Brian and Anna Prchal and Tyler Fromm are teenagers making and using biodiesel. They're also part of a possible solution for a growing need for employees in agriculture.

By Nancy Madsen, The Free Press

Posted May 18, 2015 at 7:00 AM 

New Prague, Minn.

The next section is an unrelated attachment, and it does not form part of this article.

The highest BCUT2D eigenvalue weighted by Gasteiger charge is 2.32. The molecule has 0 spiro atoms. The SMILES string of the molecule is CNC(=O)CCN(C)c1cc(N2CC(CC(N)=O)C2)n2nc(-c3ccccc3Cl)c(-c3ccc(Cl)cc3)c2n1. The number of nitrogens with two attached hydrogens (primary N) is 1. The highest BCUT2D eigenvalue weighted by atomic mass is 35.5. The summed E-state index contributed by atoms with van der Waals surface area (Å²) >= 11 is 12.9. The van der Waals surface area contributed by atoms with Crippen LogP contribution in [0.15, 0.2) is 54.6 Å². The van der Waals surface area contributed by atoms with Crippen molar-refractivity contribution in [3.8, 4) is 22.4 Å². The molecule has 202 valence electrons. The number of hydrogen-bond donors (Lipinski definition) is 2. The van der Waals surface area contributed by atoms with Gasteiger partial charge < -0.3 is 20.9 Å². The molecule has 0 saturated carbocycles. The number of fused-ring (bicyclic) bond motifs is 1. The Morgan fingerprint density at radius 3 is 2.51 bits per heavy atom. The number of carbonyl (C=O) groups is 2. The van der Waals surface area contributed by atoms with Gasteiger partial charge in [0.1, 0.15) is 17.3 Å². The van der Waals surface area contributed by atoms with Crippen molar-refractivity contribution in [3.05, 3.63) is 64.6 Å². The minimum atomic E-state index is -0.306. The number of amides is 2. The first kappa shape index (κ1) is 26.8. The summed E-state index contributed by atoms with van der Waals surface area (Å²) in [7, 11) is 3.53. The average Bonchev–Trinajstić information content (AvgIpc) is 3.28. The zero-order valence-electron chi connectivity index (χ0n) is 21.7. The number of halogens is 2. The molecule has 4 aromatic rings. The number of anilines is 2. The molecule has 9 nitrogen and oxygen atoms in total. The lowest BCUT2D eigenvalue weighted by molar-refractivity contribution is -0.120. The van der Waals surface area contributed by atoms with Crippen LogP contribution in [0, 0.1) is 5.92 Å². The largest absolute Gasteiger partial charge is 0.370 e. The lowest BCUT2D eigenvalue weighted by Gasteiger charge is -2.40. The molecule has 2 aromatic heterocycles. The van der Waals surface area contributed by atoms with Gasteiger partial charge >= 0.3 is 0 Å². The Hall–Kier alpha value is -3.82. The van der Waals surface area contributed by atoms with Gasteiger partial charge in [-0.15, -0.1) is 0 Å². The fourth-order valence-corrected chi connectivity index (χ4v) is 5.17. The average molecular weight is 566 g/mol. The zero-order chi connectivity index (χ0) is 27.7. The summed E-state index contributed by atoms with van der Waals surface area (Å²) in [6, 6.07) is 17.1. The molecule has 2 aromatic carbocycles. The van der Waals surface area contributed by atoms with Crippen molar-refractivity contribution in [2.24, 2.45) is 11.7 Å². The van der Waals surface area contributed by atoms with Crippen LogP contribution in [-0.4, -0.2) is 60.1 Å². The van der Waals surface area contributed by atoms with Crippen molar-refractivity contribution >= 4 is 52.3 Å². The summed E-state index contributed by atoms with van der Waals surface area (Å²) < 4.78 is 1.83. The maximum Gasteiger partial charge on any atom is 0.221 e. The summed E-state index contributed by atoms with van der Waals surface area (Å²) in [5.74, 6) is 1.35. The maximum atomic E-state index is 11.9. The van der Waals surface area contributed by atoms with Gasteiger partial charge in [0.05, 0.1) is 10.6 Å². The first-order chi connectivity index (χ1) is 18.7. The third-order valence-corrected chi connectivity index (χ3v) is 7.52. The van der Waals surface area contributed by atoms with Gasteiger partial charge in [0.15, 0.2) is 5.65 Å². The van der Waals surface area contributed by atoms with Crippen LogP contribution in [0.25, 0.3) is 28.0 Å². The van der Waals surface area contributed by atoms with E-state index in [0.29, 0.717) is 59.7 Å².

Brian and Anna Prchal and Tyler Fromm are teenagers making and using biodiesel. They're also part of a possible solution for a growing need for employees in agriculture.There are 25,700 new jobs for management and business in agriculture and 14,600 new jobs in agriculture and science engineering each year, according to a U.S. Department of Agriculture analysis of job figures. The gap between expected job openings and agriculture and related fields graduates is roughly 1,000 each year.For junior high and high school students, "4-H involvement could lead to college, university or even trade school and an ag-related job," said Josh Rice, who runs the science of agriculture programming at University of Minnesota Extension. "Agricultural awareness is a very important piece of this. There are ag jobs out there and it's not just production agriculture. It can be marketing, processing, distribution and even social science."Minnesota is the first state to start a 4-H Science of Agriculture Challenge, which is a team competition showing science and engineering understanding, The Free Press (http://bit.ly/1FZEx0j ) reported. The teams have three or four members between grades six and 12 who share a common interest. A coach guides them through the scientific or engineering process. The teams also meet with a mentor from the industry, who gives guidance and an inside view of an agricultural career.Brian and Anna Prchal of Montgomery and their cousin Tyler Fromm of New Hope teamed up to work on biodiesel. Jodi Prchal, Brian and Anna's mother and a fifth-grade teacher, is their coach.Brian created biodiesel from used fryer oil at a local restaurant. He describes the process in detail on how to transform that oil into fuel."You can burn straight filtered vegetable oil in a diesel engine, but it gums up the engine," Brian said.After filtering it, the major step in the process was carefully combining the oil with methanol and potassium hydroxide, which separates the fatty acids from the glycerin, which settles to the bottom. The fatty acids bond with methanol to transform the molecules into biodiesel. That is followed by "washing" the biodiesel with water to cause even more separation, leaving a transparent light orange liquid.Jodi Prchal says the critical moment came when they tried it in an engine. Brian had bought a single-cylinder, nine horsepower diesel engine and it ran smoothly on the biodiesel.Brian's goal, he said, is to be able to have a diesel truck and run it on his own biodiesel."I've always been really interested in renewable energy," he said.He made 1 liter of biodiesel for this project but wants a setup that will allow him to make 30 gallons at a time with less intervention."It would cost 70 cents a gallon if you do it right versus $4 per gallon of diesel, when diesel was high," Brian said.